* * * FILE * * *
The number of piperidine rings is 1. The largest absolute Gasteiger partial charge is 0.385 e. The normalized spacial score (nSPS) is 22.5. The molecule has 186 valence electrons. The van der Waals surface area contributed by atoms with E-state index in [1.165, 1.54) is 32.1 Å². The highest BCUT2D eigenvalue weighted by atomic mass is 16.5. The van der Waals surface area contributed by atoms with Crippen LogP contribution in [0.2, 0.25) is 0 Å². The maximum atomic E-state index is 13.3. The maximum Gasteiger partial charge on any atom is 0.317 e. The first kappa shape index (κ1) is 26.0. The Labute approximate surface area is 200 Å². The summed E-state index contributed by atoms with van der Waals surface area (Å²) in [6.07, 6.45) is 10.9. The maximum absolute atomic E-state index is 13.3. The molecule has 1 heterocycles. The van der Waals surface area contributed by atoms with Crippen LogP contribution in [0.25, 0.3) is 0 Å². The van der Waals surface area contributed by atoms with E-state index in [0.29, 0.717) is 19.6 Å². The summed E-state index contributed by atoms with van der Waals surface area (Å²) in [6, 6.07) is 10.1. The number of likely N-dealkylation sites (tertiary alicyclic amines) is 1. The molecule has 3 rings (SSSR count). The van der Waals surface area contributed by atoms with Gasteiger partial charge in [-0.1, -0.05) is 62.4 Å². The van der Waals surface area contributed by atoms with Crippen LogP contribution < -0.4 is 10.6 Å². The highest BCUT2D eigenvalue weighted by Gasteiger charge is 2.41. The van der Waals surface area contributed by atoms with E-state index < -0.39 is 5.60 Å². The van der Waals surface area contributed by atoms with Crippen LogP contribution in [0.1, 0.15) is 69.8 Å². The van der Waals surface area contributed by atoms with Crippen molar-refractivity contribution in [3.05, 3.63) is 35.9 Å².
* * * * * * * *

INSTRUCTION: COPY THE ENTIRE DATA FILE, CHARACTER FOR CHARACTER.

The number of piperidine rings is 1. The largest absolute Gasteiger partial charge is 0.385 e. The normalized spacial score (nSPS) is 22.5. The molecule has 186 valence electrons. The van der Waals surface area contributed by atoms with E-state index in [1.165, 1.54) is 32.1 Å². The highest BCUT2D eigenvalue weighted by atomic mass is 16.5. The van der Waals surface area contributed by atoms with Crippen LogP contribution in [0.2, 0.25) is 0 Å². The maximum atomic E-state index is 13.3. The maximum Gasteiger partial charge on any atom is 0.317 e. The first kappa shape index (κ1) is 26.0. The Labute approximate surface area is 200 Å². The summed E-state index contributed by atoms with van der Waals surface area (Å²) in [6.07, 6.45) is 10.9. The maximum absolute atomic E-state index is 13.3. The molecule has 1 heterocycles. The van der Waals surface area contributed by atoms with Crippen LogP contribution in [0.25, 0.3) is 0 Å². The van der Waals surface area contributed by atoms with E-state index in [0.29, 0.717) is 19.6 Å². The summed E-state index contributed by atoms with van der Waals surface area (Å²) in [6, 6.07) is 10.1. The number of likely N-dealkylation sites (tertiary alicyclic amines) is 1. The molecule has 3 rings (SSSR count). The van der Waals surface area contributed by atoms with Gasteiger partial charge in [-0.1, -0.05) is 62.4 Å². The van der Waals surface area contributed by atoms with Crippen LogP contribution < -0.4 is 10.6 Å². The highest BCUT2D eigenvalue weighted by Gasteiger charge is 2.41. The van der Waals surface area contributed by atoms with E-state index < -0.39 is 5.60 Å². The van der Waals surface area contributed by atoms with Crippen LogP contribution in [0.1, 0.15) is 69.8 Å². The van der Waals surface area contributed by atoms with Crippen molar-refractivity contribution in [3.05, 3.63) is 35.9 Å².